We'd say we got this about 75 percent right. Telecommunications onboard ships did continue to improve in 2014. Carnival Corporation unveiled a hybrid Wi-Fi system that it says will increase speeds by up to 10 times and is rolling it out across ships in its nine brands. Royal Caribbean also has ramped up speeds, though mostly on its newest ships. Disney is another line that has increased its Internet speed and changed its pricing structure to charge passengers only for the bandwidth they need, rather than by minute. Additionally, cruise lines did embrace social media, turning to passengers' photos and videos to create their marketing programs. They did not, however, provide promotions that allowed passengers to post, tweet or Instagram for free.
Right on the money, thank you very much. Mainstream cruise lines continued to give cruisers a choice of booking perks throughout 2014 and are still offering choice into 2015's wave season. Promotions, including Norwegian's "Freestyle Choice" and Azamara's "The Choice Is Yours," as well as Celebrity's "123go!" and Holland America Line's "Explore 4" -- both of which debuted last year but stuck around thanks to their popularity with bookers -- included options like onboard credits, cabin upgrades and beverage or dining packages.
We hate to say we told you so, but ... while there were fewer incidents for the mainstream media to latch onto in 2014, the few "bad news" incidents that did occur were splashed across national newspapers and on the local TV news. Norovirus, in particular, continues to be big news, even if the "outbreak" is limited to just a handful of folks. Most recently, media outlets went digging for passengers who had been onboard Oceania's Insignia during a deadly engine fire to find accounts of "chaos," despite virtually all first-hand accounts indicating a calm and organized response.
This is a hard one to judge. There were fewer problems, which meant less public spotlight on the cruise industry. The result seems to have been that the cruise lines felt less of a need to appear beneficent in the eyes of the general public. A great example of this was how differently Carnival compensated passengers for their trouble when a port of call was missed on two different sailings. In the first instance, Carnival Magic was forced to skip a port when the Mexican government refused the ship docking clearance, due to the remote possibility that a passenger had been exposed to Ebola. The story made national news, and passengers were refunded the port fees, as is always done when a port is missed. But in a move that's unheard of for missing a port, the line also gave $200 in onboard credit and a 50 percent discount on a future cruise. A week later, Carnival Breeze was forced to skip Grand Cayman due to a medical emergency. The incident garnered no media attention, and the line refunded the port fees, period. What did we learn? If your cruise runs into the kind of trouble that garners media attention, you'll get a generous compensation.
We were right on point with this trend. Viking Cruises launched another record-setting number of ships in 2014, and the first new river cruise line to debut in several years, Emerald Waterways, hit the rivers this year as well. Both offered new options in the mid-range segment of the river cruise market. Industry veteran CroisiEurope also added ships and expanded their marketing in the English-speaking world while continuing to offer value-for-money at the market's entry-level. On the other end of the spectrum, Tauck and Uniworld provide near five-star experiences -- and pricing -- with new ships on the Rhine and Danube, and Rhone and Saone, respectively. To top it off, Celebrity Cruises entered the river cruise arena, partnering with Amras Cruises to offer voyages that include both an ocean and river sailing for one price.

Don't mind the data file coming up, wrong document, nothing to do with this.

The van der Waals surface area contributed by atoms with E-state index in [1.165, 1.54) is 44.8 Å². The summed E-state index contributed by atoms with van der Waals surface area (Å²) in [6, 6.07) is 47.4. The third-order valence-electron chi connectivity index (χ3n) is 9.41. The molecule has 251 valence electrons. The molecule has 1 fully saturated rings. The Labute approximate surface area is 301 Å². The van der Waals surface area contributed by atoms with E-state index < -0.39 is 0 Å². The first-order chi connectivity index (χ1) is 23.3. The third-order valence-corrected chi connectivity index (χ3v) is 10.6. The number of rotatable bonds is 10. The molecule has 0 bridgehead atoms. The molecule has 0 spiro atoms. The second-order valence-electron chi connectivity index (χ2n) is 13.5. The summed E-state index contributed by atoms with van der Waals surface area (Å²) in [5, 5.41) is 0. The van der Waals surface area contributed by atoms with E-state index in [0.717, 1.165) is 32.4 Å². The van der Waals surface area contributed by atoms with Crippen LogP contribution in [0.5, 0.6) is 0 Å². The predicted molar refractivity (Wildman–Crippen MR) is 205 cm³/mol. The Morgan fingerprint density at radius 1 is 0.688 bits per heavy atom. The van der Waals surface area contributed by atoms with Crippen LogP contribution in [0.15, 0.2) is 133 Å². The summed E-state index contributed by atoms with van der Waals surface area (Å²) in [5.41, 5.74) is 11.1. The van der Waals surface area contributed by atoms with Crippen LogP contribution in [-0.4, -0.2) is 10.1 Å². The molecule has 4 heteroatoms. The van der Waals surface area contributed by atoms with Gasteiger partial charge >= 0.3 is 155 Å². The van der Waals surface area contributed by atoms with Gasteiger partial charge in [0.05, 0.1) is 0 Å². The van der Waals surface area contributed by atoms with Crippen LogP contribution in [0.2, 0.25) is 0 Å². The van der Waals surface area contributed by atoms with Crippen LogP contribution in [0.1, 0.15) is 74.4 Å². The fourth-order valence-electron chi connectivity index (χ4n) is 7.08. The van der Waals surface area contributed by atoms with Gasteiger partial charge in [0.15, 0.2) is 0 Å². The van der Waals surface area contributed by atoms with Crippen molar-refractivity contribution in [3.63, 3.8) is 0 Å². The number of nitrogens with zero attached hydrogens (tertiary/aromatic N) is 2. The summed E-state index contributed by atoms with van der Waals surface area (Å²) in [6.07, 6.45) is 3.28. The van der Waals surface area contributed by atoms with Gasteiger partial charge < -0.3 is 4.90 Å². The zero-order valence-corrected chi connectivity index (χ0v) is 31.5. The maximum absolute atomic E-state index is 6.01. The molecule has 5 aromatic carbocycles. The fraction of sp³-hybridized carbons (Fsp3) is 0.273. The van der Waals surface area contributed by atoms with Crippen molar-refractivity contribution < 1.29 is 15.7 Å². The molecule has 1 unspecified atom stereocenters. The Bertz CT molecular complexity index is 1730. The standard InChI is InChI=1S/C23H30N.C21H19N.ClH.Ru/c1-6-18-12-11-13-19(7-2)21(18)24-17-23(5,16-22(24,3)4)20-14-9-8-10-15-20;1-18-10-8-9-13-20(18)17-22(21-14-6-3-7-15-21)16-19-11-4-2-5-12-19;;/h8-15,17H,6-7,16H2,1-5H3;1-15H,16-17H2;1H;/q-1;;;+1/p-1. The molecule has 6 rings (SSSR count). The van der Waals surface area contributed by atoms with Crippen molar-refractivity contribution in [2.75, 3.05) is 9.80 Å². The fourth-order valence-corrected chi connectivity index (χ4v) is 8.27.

Yep, 2014 was indeed a good year for the expedition cruising market. Not only did we see new ships enter service from Silversea and Pandaw, but the very idea of what an expedition cruise is expanded when Crystal Cruises announced its 32-night Northwest Passage itinerary for 2016. The voyage traces the historical sea passage originally explored as a trade route between Europe and Asia, taking in remote ports in Greenland and the Canadian Artic Archipelago.
We hit this nail on the head, too. All the port cities we mentioned did, in fact, receive renovations or new attractions in 2014, including New Orleans, which got a new outlet mall attached to the port. Construction started on Cape Liberty in Bayonne this year, as well, and will continue into 2015, while work on the new terminal at Port Canaveral -- which includes indoor and outdoor observation decks and a welcome center with museum -- is about two months behind schedule.
As with the Y2K scare of 1999, the threat of strict EPA fuel emission rules going into effect in 2015 forced a spate of activity among the cruise lines. All the mainstream lines invested in scrubber technology, with Carnival, Royal Caribbean and Norwegian putting the emissions-lowering technology onto any ship sailing in areas immediately affected by the rules. The one cruise line (Carnival) that originally announced pullouts from East Coast ports reversed course in 2014, keeping one ship in Baltimore after putting scrubbers on it and scheduling a return to Norfolk for 2015.